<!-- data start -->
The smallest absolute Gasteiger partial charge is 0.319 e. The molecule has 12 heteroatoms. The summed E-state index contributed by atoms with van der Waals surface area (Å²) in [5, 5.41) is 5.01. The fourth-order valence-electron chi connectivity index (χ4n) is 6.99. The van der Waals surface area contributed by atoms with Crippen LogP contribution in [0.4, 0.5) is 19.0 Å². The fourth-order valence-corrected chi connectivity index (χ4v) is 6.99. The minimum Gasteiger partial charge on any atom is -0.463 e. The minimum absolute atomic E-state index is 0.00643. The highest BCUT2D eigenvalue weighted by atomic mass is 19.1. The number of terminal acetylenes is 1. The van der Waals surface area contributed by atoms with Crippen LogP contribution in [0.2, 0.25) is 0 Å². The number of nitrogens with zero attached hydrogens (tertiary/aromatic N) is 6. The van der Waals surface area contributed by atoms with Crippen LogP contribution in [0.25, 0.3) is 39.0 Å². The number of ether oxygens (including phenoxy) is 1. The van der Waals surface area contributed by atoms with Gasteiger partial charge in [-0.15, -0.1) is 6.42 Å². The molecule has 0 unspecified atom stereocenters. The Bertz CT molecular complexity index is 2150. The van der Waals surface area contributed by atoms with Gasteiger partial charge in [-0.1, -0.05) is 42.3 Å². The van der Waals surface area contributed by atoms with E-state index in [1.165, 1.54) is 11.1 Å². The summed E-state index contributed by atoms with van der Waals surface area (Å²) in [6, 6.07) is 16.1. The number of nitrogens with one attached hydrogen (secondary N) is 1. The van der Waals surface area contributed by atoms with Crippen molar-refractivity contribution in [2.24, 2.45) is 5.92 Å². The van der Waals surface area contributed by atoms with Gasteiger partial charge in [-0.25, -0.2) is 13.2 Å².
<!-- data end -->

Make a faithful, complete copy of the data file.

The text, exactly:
The smallest absolute Gasteiger partial charge is 0.319 e. The molecule has 12 heteroatoms. The summed E-state index contributed by atoms with van der Waals surface area (Å²) in [5, 5.41) is 5.01. The fourth-order valence-electron chi connectivity index (χ4n) is 6.99. The van der Waals surface area contributed by atoms with Crippen LogP contribution in [0.4, 0.5) is 19.0 Å². The fourth-order valence-corrected chi connectivity index (χ4v) is 6.99. The minimum Gasteiger partial charge on any atom is -0.463 e. The minimum absolute atomic E-state index is 0.00643. The highest BCUT2D eigenvalue weighted by atomic mass is 19.1. The number of terminal acetylenes is 1. The van der Waals surface area contributed by atoms with Crippen LogP contribution in [0.2, 0.25) is 0 Å². The number of nitrogens with zero attached hydrogens (tertiary/aromatic N) is 6. The van der Waals surface area contributed by atoms with Crippen LogP contribution in [0.25, 0.3) is 39.0 Å². The number of ether oxygens (including phenoxy) is 1. The van der Waals surface area contributed by atoms with Gasteiger partial charge in [-0.15, -0.1) is 6.42 Å². The molecule has 0 unspecified atom stereocenters. The Bertz CT molecular complexity index is 2150. The van der Waals surface area contributed by atoms with Gasteiger partial charge in [-0.1, -0.05) is 42.3 Å². The van der Waals surface area contributed by atoms with E-state index in [1.165, 1.54) is 11.1 Å². The summed E-state index contributed by atoms with van der Waals surface area (Å²) in [6, 6.07) is 16.1. The number of nitrogens with one attached hydrogen (secondary N) is 1. The van der Waals surface area contributed by atoms with Crippen molar-refractivity contribution in [2.24, 2.45) is 5.92 Å². The van der Waals surface area contributed by atoms with Gasteiger partial charge in [-0.25, -0.2) is 13.2 Å².